New Murray-Darling Basin Authority chairman Craig Knowles has acknowledged the long-held belief that his appointment symbolised the end of the guide to the Murray-Darling Basin Plan in its current form.

“I have very little ownership of the guide. If there’s anything useful in it to salvage, I’ll use it… But by and large, I think both symbolically and I would hope to think practically, the appointment of me as the new chairman is designed to send some messages into communities right around the basin and indeed right around the nation.”

This week shock jock Alan Jones spoke about the frustrations of farmers with the guide in its current plan and interviewed Knowles, where both slammed the current guide to the plan.

Knowles criticised former chairman MDBA Mike Taylor and the much-maligned community consultations, saying “you wouldn’t have wanted to see a big shemozzle if you tried”. Jones commented on the large number of rain and flooding throughout the Murray-Darling region and questioned why water buying was needed. “Some of it [the science the guide was based on] was against the backdrop of one of our most severe droughts in generation” noted Knowles, adding “but there will be another drought.”

“I don’t want to air too much dirty linen in public if necessary” Knowles told Jones, as both questioned the numbers of fish stock levels mentioned in the guide and other apparent issues with the science in the plan.

“My pathway ahead is going to have greater respect for localism,” said Knowles, as he noted the role of local communities in future discussions about the Murray-Darling Plan. “Of course you need good environmental management, but you need to do it in the context. It’s a healthy, working basin.”

It’s going to be a difficult balance for Knowles to negotiate the environmental and economic issues.

Meanwhile, head of the federal parliamentary group examining the Murray-Darling Basin plan, MP Tony Windsor, has called for calm, saying that misinformation is making regional communities hysterical.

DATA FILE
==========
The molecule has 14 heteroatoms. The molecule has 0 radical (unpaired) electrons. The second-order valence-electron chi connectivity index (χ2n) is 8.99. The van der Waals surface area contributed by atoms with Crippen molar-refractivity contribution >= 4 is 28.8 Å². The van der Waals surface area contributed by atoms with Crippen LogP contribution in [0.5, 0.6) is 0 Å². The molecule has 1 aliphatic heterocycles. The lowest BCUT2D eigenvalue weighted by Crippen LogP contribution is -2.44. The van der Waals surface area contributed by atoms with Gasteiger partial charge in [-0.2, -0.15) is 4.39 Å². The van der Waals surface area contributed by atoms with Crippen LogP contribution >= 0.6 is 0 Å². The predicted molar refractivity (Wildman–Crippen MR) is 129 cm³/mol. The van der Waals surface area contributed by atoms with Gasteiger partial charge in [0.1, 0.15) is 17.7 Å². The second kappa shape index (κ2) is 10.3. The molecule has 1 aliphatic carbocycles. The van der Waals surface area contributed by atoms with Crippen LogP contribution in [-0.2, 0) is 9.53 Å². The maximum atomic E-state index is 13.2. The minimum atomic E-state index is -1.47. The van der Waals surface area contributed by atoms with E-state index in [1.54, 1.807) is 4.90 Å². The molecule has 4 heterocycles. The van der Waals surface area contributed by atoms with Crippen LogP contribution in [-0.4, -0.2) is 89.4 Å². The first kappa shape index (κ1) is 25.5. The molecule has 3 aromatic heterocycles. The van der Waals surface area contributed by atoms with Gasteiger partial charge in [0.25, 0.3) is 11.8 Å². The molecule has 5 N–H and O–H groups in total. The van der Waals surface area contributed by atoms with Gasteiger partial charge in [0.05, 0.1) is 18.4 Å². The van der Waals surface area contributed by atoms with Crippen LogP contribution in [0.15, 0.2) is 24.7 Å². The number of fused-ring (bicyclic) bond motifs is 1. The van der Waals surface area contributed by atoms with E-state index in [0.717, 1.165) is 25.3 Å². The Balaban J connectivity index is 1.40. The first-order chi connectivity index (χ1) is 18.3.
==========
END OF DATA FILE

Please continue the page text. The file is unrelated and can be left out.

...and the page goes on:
“The message I’ve been trying to deliver to them particularly — we were in Griffith in New South Wales and people were actually frightened into believing that someone was going to come along and remove their livelihoods from them — that’s not possible, no-one has any intention of doing that”

Board member Dr Diana Day announced her resignation several weeks ago, after Knowles told board members that if they didn’t support his intentions, then they should leave. As the press release at the time read:

“Developing the Murray-Darling Basin Plan is a critical role undertaken by the Authority. As is well known, following my appointment I asked all Authority members to support the development of an effective Basin Plan in consultation with States, Territories and communities within the framework of the Water Act. I have appreciated Authority members considering my request. The remaining Authority members have committed to progressing further development of the Basin Plan to ensure a healthy working basin for the future.”

Day was one of only two women on the board. She was introduced by the Murray Darling Basin Authority as:

Dr Diana Day is a physical and social scientist with extensive academic, board and public administration experience. She has expertise in water and catchment management and futures, hydrology, water quality and erosion processes, cultural and environmental water issues, community participation in water planning, and agribusiness research strategies for natural resources sustainability.

A search is currently on for her replacement.

But is it back to square one for the Murray-Darling Basin Plan?


Adelaide Advertiser has an interesting story today, discussing the CSIRO’s submission to the MDBA, which criticised the science used in the guide to the plan:

“…the CSIRO has highlighted a lack of rigour in the analysis leading to an overstatement of the environmental benefits of increased water flows and an underappreciation of the negative economic impacts of taking water from irrigators.

The critique is contained in correspondence from Ian Prosser, science director of the CSIRO’s Water for a Healthy Country Flagship, to MDBA chief executive Rob Freeman on December 17 last year.

It states: “There are a number of areas where our view is that what is documented in the guide either does not represent best available science, or does not represent appropriate application of best available science in the context of the Basin Plan and the wider context of the National Water Initiative.”

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Peter Fray
Peter Fray
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